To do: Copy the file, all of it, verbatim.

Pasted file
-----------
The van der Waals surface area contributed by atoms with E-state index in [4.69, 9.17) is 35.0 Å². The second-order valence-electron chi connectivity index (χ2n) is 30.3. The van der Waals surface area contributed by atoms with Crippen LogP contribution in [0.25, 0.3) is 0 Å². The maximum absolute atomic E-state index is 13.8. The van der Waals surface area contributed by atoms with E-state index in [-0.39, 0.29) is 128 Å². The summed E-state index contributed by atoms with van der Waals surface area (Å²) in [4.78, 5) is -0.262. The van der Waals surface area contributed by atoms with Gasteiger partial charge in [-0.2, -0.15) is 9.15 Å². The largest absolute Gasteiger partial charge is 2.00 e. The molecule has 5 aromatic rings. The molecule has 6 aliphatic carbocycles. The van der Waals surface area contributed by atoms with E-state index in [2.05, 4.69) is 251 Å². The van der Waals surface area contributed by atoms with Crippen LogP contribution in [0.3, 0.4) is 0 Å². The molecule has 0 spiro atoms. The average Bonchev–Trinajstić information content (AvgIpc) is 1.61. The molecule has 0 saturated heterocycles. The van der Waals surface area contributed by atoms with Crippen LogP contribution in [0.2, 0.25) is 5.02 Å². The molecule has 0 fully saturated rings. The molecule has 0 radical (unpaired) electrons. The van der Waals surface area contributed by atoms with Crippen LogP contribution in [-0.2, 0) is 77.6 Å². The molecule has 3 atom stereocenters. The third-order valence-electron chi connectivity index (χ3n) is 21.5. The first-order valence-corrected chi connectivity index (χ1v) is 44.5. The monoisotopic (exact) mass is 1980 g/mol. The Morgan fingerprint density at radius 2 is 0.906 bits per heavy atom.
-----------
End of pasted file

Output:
The van der Waals surface area contributed by atoms with E-state index in [4.69, 9.17) is 35.0 Å². The second-order valence-electron chi connectivity index (χ2n) is 30.3. The van der Waals surface area contributed by atoms with Crippen LogP contribution in [0.25, 0.3) is 0 Å². The maximum absolute atomic E-state index is 13.8. The van der Waals surface area contributed by atoms with E-state index in [-0.39, 0.29) is 128 Å². The summed E-state index contributed by atoms with van der Waals surface area (Å²) in [4.78, 5) is -0.262. The van der Waals surface area contributed by atoms with Gasteiger partial charge in [-0.2, -0.15) is 9.15 Å². The largest absolute Gasteiger partial charge is 2.00 e. The molecule has 5 aromatic rings. The molecule has 6 aliphatic carbocycles. The van der Waals surface area contributed by atoms with E-state index in [2.05, 4.69) is 251 Å². The van der Waals surface area contributed by atoms with Crippen LogP contribution in [0.3, 0.4) is 0 Å². The molecule has 0 spiro atoms. The average Bonchev–Trinajstić information content (AvgIpc) is 1.61. The molecule has 0 saturated heterocycles. The van der Waals surface area contributed by atoms with Crippen LogP contribution in [0.2, 0.25) is 5.02 Å². The molecule has 0 fully saturated rings. The molecule has 0 radical (unpaired) electrons. The van der Waals surface area contributed by atoms with Crippen LogP contribution in [-0.2, 0) is 77.6 Å². The molecule has 3 atom stereocenters. The third-order valence-electron chi connectivity index (χ3n) is 21.5. The first-order valence-corrected chi connectivity index (χ1v) is 44.5. The monoisotopic (exact) mass is 1980 g/mol. The Morgan fingerprint density at radius 2 is 0.906 bits per heavy atom.